Ricardo M. Zayas
Professor of Biology
the molecular and cellular mechanisms underlying tissue
regeneration. To investigate this long-standing biological
problem we examine the process of regeneration in freshwater
planarians. These animals are able to form
entire worms and replace lost body parts from very small body
pieces. Planarians are endowed with a population of adult
pluripotent stem cells (called neoblasts) that serve to replace cells lost during
turnover and after amputation. Thus, planarians provide an
excellent opportunity to explore conserved molecular mechanisms that regulate maintenance, proliferation and differentiation of
stem cells in vivo.
Cowles, M.W., Hubert, A., and Zayas, R.M. (2012). A Lissencephaly-1 homologue is essential for mitotic progression in the planarian Schmidtea mediterranea. Dev. Dyn. 241, 901-910.
Cebrià, F., Guo, T., Feng, J., and P. A. Newmark. (2010). The use of
lectins as markers for differentiated secretory cells in planarians. Dev. Dyn. 239, 2888-2897.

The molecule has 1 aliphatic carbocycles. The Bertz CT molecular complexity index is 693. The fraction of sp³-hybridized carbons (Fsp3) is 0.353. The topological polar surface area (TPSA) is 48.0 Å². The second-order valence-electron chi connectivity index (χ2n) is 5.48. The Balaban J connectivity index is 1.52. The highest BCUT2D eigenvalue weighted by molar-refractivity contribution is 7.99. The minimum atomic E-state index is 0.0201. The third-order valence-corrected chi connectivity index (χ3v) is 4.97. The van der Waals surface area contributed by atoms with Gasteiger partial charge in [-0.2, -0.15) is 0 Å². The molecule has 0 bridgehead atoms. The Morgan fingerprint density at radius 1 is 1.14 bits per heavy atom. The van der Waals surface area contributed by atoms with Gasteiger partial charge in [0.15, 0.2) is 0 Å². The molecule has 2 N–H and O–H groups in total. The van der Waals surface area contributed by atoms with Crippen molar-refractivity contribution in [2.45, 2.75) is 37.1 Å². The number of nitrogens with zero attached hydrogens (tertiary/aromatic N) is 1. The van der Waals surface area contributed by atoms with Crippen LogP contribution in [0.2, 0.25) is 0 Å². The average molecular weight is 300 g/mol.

Wang, Y., Zayas, R.M., Guo, T., and Newmark, P.A. (2007). nanos function is essential for development and regeneration of planarian germ cells. Proc. Natl. Acad. Sci. U S A 104, 5901-5906.
Zayas, R.M., Hernandez, A., Habermann, B., Wang, Y., Stary, J.M., and Newmark, P.A. (2005). The planarian Schmidtea mediterranea as a model for epigenetic germ cell specification: analysis of ESTs from the hermaphroditic strain. Proc. Natl. Acad. Sci. U S A 102, 18491-18496.
Zayas, R.M., Bold, T.D., and Newmark, P.A. (2005). Spliced-leader trans-splicing in freshwater planarians. Mol. Biol. Evol. 22, 2048-2054.